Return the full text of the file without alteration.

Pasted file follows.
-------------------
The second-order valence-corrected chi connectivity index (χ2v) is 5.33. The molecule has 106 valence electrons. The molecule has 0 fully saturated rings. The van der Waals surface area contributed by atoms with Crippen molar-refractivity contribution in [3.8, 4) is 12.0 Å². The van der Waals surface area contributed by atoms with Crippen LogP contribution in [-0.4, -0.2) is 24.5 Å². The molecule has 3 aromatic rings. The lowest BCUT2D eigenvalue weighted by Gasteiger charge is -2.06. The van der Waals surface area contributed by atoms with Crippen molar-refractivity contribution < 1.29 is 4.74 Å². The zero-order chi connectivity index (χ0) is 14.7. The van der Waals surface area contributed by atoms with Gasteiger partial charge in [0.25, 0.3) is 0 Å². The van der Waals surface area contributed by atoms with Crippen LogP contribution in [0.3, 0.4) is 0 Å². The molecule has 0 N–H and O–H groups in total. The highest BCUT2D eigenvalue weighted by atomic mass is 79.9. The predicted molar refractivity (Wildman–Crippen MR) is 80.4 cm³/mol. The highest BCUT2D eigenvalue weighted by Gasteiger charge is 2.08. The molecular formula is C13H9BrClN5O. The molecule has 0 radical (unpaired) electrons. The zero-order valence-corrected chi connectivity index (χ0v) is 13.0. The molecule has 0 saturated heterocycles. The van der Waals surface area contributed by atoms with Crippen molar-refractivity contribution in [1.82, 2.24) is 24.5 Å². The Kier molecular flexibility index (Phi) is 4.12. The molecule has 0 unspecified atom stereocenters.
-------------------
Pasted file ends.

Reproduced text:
The second-order valence-corrected chi connectivity index (χ2v) is 5.33. The molecule has 106 valence electrons. The molecule has 0 fully saturated rings. The van der Waals surface area contributed by atoms with Crippen molar-refractivity contribution in [3.8, 4) is 12.0 Å². The van der Waals surface area contributed by atoms with Crippen LogP contribution in [-0.4, -0.2) is 24.5 Å². The molecule has 3 aromatic rings. The lowest BCUT2D eigenvalue weighted by Gasteiger charge is -2.06. The van der Waals surface area contributed by atoms with Crippen molar-refractivity contribution < 1.29 is 4.74 Å². The zero-order chi connectivity index (χ0) is 14.7. The van der Waals surface area contributed by atoms with Gasteiger partial charge in [0.25, 0.3) is 0 Å². The van der Waals surface area contributed by atoms with Crippen LogP contribution in [0.3, 0.4) is 0 Å². The molecule has 0 N–H and O–H groups in total. The highest BCUT2D eigenvalue weighted by atomic mass is 79.9. The predicted molar refractivity (Wildman–Crippen MR) is 80.4 cm³/mol. The highest BCUT2D eigenvalue weighted by Gasteiger charge is 2.08. The molecular formula is C13H9BrClN5O. The molecule has 0 radical (unpaired) electrons. The zero-order valence-corrected chi connectivity index (χ0v) is 13.0. The molecule has 0 saturated heterocycles. The van der Waals surface area contributed by atoms with Crippen molar-refractivity contribution in [1.82, 2.24) is 24.5 Å². The Kier molecular flexibility index (Phi) is 4.12. The molecule has 0 unspecified atom stereocenters.